Catholic 08

Billy Hermanson

April 10, 1928 ~ January 9, 2021 (age 92)


The curtain has descended on the last act of the life of Billy Hermanson on January 9, 2021. He was born Carl William Hermanson on  April 10, 1928. The son of Carl Albert Hermanson from Sweden and Stephanie Emily Nickles of Phoenixville, Pennsylvania, and brother to his beautiful sister, Exbeta Jane Hermanson Zwick, all deceased.

Services for Billy were held at St. Charles Borromeo, and a funeral mass took place in his hometown of Sheridan, Wyoming. He was buried in the family plot at Sheridan Municipal Cemetery, overlooking the beautiful Bighorn Mountains.

During his childhood, he spent summers at the family cabins with friends and entertainers. After 32 years, he moved on to Denver, San Bernardino, San Francisco, Belmont, San Mateo, Burlingame, and Half Moon Bay, California, before settling in his final home, Portland, Oregon.

Billy taught for 52 years, the final 25 years at Concordia University in Portland. Prior work experience includes the State Taxation Department in Denver, Colorado, a caseworker in Denver County, as well as working at the Federal Service Commission in San Francisco, California.

His first love was the Catholic Church, and he held tight to his faith his entire life. He expressed his devotion as an altar boy, and later as a seminarian, St. Thomas Seminary, in First and Second Philosophy.

Billy attended Holy Name Grade School, and Sheridan High School. He then received his degree from Regis University in Denver, and finished his graduate degree at Denver University. He also studied at San Francisco State, and Portland State University.

From the time he was a child, Billy was in “show business.” The Sisters of Charity saw the potential of his quick wit and stage presence and put it to use by casting him in solo monologues and theatre presentations. These grew into his high school years in the same manner, culminating in the final senior production lead.  He was awarded a scholarship in drama at the University of Wyoming. His first production was a role in Shakespeare’s “The Comedy of Errors,” with Hollywood personality, Basil Rathbone.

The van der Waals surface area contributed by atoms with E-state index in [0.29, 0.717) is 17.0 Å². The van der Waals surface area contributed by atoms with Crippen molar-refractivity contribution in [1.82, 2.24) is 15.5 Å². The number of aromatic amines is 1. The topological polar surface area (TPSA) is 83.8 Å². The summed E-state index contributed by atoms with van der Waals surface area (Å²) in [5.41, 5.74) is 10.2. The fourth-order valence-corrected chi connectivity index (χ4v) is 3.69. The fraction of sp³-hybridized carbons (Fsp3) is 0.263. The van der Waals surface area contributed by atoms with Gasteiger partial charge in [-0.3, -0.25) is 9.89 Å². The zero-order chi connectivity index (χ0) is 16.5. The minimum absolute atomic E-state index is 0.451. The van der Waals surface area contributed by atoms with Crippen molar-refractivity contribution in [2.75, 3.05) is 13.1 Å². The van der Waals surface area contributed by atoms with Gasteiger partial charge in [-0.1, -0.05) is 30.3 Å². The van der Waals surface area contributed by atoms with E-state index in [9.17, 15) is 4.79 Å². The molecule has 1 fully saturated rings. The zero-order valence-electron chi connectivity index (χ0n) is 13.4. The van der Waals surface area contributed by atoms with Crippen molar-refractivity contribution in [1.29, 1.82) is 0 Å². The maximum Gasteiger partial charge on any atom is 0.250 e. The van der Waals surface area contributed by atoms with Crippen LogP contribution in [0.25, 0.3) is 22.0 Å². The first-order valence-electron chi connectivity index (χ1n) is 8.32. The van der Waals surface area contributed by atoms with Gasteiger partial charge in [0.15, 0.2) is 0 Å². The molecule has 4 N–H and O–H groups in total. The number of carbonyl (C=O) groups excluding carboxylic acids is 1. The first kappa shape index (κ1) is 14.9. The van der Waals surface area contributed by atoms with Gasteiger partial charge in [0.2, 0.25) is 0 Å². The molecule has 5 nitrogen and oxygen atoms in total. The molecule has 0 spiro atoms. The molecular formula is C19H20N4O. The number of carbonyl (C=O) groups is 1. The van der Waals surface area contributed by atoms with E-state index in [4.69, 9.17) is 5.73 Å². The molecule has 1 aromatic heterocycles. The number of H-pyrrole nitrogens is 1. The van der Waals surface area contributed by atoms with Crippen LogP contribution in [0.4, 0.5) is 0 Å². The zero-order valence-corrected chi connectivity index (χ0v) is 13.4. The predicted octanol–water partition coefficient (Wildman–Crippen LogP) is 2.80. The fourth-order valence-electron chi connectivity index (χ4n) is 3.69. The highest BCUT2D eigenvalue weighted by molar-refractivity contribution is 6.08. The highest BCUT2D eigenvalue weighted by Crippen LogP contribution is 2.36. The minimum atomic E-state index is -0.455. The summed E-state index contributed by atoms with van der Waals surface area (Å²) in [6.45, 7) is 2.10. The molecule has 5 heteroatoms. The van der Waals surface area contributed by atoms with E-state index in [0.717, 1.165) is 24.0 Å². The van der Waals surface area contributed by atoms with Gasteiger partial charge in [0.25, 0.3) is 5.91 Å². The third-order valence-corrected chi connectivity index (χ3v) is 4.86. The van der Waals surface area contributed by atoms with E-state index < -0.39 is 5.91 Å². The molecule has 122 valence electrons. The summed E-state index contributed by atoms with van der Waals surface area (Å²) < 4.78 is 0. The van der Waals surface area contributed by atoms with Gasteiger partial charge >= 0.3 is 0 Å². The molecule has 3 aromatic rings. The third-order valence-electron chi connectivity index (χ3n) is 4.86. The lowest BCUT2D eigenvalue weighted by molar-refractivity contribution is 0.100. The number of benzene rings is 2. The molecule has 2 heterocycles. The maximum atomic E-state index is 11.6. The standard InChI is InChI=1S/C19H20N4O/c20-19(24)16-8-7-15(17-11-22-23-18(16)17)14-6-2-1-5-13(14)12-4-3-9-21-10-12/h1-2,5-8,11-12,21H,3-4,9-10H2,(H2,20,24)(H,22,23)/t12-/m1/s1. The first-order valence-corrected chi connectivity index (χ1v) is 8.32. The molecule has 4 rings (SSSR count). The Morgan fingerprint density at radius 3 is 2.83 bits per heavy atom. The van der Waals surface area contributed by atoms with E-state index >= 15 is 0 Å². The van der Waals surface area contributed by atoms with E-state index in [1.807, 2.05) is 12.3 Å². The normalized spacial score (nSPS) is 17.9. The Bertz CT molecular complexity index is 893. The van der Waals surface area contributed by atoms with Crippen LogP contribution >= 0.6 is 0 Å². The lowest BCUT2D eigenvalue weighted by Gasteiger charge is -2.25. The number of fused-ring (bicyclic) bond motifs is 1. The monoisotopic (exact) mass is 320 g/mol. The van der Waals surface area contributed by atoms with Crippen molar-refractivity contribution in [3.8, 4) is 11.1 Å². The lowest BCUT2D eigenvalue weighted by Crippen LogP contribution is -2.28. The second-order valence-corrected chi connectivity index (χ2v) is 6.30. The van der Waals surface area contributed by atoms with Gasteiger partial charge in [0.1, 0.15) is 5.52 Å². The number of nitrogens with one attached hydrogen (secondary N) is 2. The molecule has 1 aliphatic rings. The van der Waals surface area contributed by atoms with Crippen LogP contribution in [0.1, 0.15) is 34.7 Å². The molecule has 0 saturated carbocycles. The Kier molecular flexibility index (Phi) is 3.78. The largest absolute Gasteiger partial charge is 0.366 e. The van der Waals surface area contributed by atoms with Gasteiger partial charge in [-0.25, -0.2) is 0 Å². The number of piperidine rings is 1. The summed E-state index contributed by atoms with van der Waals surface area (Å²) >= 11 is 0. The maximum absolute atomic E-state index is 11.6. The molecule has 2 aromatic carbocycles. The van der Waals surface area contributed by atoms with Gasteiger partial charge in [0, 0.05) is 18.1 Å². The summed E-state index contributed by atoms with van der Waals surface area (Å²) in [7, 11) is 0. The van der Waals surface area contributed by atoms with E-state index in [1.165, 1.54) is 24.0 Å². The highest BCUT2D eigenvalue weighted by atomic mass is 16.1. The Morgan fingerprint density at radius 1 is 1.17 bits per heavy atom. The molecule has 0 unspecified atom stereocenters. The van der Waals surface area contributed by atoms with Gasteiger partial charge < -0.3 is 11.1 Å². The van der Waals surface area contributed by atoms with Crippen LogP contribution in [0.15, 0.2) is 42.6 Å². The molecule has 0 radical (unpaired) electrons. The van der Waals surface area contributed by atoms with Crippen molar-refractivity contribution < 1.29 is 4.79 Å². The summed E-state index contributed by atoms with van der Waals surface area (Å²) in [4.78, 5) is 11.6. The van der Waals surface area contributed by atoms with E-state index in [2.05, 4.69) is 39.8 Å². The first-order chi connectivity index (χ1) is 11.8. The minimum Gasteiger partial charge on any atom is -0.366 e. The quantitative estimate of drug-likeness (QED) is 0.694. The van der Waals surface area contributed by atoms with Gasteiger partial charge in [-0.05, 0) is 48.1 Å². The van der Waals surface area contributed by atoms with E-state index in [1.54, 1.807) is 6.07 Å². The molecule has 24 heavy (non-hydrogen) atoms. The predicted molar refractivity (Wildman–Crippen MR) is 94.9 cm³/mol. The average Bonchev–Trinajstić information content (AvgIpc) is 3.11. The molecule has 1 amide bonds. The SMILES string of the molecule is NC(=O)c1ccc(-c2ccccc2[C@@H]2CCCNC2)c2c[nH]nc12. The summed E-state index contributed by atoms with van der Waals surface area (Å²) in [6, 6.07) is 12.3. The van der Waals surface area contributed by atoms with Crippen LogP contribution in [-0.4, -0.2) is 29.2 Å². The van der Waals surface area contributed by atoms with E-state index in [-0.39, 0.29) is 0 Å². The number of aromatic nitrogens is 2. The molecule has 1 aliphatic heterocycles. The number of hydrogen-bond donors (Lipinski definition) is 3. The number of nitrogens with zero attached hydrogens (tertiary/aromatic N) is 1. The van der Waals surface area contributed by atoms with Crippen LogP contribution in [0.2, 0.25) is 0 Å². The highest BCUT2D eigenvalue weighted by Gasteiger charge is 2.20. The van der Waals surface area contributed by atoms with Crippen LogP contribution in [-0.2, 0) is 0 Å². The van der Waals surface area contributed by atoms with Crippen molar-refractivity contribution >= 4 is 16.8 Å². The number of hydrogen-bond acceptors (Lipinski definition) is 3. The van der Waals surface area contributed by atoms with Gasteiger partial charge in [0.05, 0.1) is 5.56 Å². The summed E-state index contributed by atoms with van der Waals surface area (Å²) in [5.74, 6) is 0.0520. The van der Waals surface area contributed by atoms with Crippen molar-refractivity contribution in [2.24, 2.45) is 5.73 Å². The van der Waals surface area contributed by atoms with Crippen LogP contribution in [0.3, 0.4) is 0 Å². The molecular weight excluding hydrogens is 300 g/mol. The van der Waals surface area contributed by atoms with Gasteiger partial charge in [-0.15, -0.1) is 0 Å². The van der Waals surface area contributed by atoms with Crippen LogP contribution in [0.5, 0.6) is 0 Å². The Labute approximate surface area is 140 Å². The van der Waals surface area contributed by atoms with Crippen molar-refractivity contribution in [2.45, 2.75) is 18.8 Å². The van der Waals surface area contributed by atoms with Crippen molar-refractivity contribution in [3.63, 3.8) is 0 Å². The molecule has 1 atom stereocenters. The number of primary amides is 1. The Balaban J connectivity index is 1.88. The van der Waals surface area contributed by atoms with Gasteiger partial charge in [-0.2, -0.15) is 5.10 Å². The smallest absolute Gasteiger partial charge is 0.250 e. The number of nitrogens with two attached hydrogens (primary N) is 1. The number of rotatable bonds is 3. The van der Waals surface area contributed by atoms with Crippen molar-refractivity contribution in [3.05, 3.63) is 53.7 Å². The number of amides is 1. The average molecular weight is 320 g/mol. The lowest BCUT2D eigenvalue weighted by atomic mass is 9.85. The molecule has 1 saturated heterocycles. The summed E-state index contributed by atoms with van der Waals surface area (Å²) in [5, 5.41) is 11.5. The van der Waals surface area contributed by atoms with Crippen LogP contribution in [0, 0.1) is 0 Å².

Regis University (College) gave Billy another chance to apply his talents in productions featuring a traveling group that entertained in local hospitals, and Fitzimmons and Lowry Air Force Bases. In the 1950s, he was accepted by Charles O’Carey, New York entrepreneur for the Bar Harbor Playhouse, Maine, where many Hollywood and theatre names starred in and applied their talents to the productions.

Mr. Hermanson was associated as an actor, director, designer (sets, lighting, and and costumes,) for over 75 productions. He was involved with high school, college, community, stage, and TV presentations, with some children’s productions throughout his career. A career which spanned several states: Colorado, Wyoming, California, and Montana. His production of “The Flying Prince,” by Aurand Harris, was televised by KGHL, Billings, Montana, with a loan of costumes from the University of Denver from the premiere at Hawaii University. The Sheridan Junior College students were actors, crew, and underwritten by the Sheridan Community Theatre.

Billy studied under several Pulitzer Prize winners in modern theatre techniques, Marc Connelly, of the Green Pastures 1930; Mary Chase, of “Harvey,” both movie and stage fame; and Norris Houghton, author of “The Moscow Rehearsals,” and owner of the Phoenix Theatre, New York.

After his theatre experiences, he studied for his graduate degree at Portland State University for an art degree in Sculpture. He was fortunate enough to have Frederic Littman, who was from Hungary and then Paris, where he was honored at the École Nationale des Beaux-Arts, and exhibited at the Salon d’Automne. He entered the Académie Ranson in 1931, and became a student assistant to Charles Malfray. At about the same time that he achieved full professorship in 1934, Littman received critiques from Aristide Maillol, an indication that his work had earned the respect of highly esteemed artists.

* * * * * * *